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Dust transport in the Martian atmosphereDust in suspension within the martian atmosphere is an important driver of the atmospheric thermal and, ultimately, dynamical states. By virtue of its presence in the atmosphere, this suspended dust is susceptible to transport by the winds and thus the location from which dust is lifted from the surface is not necessarily the location at which it will return to the surface. Such surface dust lifting and subsequent transport, when accumulated over daily, seasonal and annual time intervals define the martian dust cycle. The atmospheric transport element (and equally surface lifting and redeposition) of this cycle is strongly dependent upon season and the quantity of dust in suspension. The seasonal dependence arises due to the dominance of particular components of the atmospheric circulation at particular locations (latitudes) at various times through the year. The dependence on dust abundance is due to the amount of dust available for transport, but it is also due to the influence that the dust has on the intensity of the circulation. As dust abundance and therefore its radiative influence increases, some components of the circulation intensity (Hadley circulation, thermal tides), while some components may decline in intensity (baroclinic waves, condensation flow). For these reasons, our ability to understand the martian dust cycle is dependent on our ability to define the contributions that various circulation components, under varying seasonal and dust-radiative forcings, play in the transport of dust around the planet.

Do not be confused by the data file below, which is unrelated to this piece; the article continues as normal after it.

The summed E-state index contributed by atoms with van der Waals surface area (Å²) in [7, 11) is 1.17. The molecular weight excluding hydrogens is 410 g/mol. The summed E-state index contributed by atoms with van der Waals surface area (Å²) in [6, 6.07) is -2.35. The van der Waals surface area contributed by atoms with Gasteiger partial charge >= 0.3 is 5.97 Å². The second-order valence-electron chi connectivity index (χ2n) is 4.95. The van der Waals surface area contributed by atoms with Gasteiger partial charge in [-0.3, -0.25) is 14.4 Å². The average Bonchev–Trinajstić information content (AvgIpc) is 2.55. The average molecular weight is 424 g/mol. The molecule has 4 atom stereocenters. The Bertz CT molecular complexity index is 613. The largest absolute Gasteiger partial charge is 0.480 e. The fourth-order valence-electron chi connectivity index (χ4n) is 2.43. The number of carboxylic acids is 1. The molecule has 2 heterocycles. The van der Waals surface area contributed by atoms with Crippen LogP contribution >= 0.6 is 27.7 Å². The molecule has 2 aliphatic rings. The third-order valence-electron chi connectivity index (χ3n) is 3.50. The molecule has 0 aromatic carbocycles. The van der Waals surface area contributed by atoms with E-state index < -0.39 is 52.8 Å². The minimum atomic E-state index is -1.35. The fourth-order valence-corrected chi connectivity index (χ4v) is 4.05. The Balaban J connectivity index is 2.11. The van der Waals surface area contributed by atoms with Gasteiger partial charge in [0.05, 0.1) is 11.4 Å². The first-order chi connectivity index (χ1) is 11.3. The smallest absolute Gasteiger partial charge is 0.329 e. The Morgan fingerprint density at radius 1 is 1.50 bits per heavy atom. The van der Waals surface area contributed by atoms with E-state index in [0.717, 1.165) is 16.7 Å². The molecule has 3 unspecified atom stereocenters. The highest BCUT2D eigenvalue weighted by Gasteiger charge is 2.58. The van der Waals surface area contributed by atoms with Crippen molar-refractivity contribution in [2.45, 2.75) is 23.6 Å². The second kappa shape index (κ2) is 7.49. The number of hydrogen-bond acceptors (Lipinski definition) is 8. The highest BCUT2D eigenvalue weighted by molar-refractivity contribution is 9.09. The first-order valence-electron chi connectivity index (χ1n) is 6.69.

Document ID
Acquisition Source
Legacy CDMS
Document Type
Conference Paper
Murphy, James R.
(NASA Ames Research Center Moffett Field, CA, United States)
Date Acquired
September 6, 2013
Publication Date
January 1, 1993
Publication Information
Publication: Lunar and Planetary Inst., Workshop on Atmospheric Transport on Mars
Subject Category
Lunar And Planetary Exploration
Accession Number
Distribution Limits
Work of the US Gov. Public Use Permitted.

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